What a wonderful experience, Becky! I haven’t been to culinary school, but I remember how out of place I felt the first days of my first restaurant job. Just like you said: where the heck are the tongs and how do I get this burner on! It’s so strange. But pushes us, so that’s good. Oh and so many bones. As a home cook, I just never really dealt with big/whole pieces of animal like that before. It was eye opening! Can’t wait to hear more! XO
All this sounds very interesting! I am also dreaming about some kind of class or school some day.
Anyuta, you should definitely consider Park City Culinary Institute if you’re thinking about culinary school! It’s only a 8 week commitment and you learn so much in such a short amount of time! Plus the teachers are fantastic.
I am so excited to read about your experience, Becky! I’ll be living vicariously through you for the next 8 weeks. Doing a program like this has always been on my must-do list and I’m really interested to read what you learn about.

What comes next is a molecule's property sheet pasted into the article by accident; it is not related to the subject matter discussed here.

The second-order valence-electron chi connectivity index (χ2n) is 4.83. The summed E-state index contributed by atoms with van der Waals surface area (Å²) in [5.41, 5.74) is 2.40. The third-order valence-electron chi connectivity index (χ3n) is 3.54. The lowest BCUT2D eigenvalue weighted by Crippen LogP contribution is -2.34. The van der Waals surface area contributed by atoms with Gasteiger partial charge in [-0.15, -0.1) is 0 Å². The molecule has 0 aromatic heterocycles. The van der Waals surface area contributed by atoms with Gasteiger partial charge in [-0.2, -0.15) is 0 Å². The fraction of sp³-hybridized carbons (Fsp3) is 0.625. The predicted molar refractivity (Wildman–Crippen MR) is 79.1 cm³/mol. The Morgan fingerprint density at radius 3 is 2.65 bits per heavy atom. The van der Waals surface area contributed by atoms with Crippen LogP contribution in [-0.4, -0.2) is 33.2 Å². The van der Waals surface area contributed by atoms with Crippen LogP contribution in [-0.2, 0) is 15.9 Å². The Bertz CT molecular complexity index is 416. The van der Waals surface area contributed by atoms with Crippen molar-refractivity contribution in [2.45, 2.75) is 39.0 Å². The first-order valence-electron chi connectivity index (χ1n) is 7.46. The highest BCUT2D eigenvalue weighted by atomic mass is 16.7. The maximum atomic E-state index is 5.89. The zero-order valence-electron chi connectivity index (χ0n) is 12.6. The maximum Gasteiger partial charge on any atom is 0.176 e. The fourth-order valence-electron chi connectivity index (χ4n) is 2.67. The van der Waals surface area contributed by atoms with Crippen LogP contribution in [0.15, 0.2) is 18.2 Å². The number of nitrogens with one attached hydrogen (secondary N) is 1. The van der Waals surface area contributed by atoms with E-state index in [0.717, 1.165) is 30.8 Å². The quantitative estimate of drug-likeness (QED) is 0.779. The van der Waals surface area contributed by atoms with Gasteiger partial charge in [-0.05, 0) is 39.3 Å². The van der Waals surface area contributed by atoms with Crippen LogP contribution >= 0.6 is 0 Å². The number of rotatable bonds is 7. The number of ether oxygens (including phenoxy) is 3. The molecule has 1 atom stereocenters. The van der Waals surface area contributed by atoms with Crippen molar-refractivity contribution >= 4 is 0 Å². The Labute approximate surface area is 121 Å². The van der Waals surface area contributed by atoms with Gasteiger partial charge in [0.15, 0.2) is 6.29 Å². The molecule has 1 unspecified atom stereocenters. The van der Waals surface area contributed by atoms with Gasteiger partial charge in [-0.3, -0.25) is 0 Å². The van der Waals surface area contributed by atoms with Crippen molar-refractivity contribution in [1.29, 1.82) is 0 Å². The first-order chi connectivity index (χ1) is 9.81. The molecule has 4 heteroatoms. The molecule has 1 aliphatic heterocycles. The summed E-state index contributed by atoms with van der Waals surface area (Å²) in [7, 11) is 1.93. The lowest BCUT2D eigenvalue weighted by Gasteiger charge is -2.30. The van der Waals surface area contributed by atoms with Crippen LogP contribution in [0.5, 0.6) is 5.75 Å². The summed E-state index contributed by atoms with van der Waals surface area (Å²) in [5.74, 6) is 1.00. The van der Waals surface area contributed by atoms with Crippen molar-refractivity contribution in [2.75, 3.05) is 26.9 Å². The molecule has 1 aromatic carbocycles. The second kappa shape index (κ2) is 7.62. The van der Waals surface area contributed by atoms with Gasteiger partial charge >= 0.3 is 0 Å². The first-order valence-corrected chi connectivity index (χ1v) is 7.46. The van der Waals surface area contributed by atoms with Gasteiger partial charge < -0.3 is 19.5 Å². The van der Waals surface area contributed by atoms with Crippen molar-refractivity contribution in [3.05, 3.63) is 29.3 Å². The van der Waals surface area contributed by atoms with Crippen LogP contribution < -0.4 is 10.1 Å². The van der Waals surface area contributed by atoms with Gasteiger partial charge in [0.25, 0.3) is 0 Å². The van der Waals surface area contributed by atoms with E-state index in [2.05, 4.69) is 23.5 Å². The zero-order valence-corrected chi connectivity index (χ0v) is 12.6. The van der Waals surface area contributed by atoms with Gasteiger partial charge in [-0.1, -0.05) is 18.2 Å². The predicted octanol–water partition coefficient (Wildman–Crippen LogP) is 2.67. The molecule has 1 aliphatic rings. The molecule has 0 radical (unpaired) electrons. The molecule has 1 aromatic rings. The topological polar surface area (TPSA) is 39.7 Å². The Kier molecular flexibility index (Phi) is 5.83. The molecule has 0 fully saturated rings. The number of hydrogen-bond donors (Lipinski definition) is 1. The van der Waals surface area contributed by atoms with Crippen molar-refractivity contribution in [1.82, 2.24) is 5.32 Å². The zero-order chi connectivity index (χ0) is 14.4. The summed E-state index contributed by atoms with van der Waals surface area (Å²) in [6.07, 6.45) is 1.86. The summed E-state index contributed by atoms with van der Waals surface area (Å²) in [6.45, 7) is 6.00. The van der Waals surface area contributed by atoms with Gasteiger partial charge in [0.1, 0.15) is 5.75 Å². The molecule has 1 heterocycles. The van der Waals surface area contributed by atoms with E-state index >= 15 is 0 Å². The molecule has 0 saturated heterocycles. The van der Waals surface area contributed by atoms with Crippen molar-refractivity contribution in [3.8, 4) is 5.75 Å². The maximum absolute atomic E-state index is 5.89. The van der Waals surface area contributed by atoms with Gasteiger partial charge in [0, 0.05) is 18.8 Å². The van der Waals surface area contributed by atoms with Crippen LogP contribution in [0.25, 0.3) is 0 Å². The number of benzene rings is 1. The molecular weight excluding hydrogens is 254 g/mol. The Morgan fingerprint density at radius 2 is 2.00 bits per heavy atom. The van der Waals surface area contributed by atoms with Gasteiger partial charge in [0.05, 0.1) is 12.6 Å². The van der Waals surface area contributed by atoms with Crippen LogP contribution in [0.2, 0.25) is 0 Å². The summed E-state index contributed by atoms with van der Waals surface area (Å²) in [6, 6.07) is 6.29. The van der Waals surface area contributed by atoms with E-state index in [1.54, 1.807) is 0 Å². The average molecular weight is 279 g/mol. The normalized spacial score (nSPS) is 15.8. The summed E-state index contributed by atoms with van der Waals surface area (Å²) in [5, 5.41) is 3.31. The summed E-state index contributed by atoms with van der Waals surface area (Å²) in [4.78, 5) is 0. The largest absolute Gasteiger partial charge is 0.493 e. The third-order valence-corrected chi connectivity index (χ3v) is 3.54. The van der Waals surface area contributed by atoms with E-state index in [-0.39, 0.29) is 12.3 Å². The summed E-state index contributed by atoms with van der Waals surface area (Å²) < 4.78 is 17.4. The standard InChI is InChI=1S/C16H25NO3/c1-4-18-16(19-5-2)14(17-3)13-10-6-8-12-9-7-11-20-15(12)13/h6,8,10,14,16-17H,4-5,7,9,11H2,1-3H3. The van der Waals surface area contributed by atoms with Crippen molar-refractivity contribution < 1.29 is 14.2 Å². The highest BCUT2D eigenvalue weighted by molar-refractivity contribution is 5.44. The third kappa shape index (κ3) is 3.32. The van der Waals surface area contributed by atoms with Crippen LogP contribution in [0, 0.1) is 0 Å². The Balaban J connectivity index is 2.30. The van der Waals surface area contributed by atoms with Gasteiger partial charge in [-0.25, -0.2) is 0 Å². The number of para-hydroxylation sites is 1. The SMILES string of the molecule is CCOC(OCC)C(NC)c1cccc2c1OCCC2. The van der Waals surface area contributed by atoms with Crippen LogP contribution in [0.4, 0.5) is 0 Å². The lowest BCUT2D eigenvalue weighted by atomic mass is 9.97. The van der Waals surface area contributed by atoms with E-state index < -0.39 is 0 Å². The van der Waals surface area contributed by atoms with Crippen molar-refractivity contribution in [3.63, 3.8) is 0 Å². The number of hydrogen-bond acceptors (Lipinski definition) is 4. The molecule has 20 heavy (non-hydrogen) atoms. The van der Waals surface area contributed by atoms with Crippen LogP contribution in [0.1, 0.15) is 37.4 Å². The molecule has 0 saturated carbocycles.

Dara, I’m sure you would love it too! And it’s only 8 weeks long… AND if you sign up now there giving a weekend getaway in Park City to locals 😉
As others have said, I will be living vicariously through your posts. What a dream come true. I’ve always wanted to attend culinary school but with kids it’s hard to find the time. Thanks for sharing what you’re learning with us.
Emmy, I’m so glad to get to share my experience with others here! And please let me know if you ever have questions that I can give to the chefs who are teaching!
Does removing the ends off the onions really help with the tears? I definitely have to give that a try.
I’m a new believer! I haven’t been effected by the onions since trying this new way!
Oh, I’d love to see a post from you on how to make your own clarified butter!
Love this feedback Amanda! I will definitely do that just for you 😉
Becky I am so excited to be starting the evening program at Park City Culinary Institute this fall. Question- what shoes do you recommend using as part of the uniform? Any popular brands? Maybe you can contact me by email, I couldnt find your contact info. on your page…
Hi Julie, I got a pair of dansko clogs and enjoy them still for long hours of cooking. They’re a bit pricey but I think they’ll last forever and sometimes you can find them on sale online. That’s so exciting that you’re doing the program! Please let me know if you have any other questions! My email is beckyros at gmail.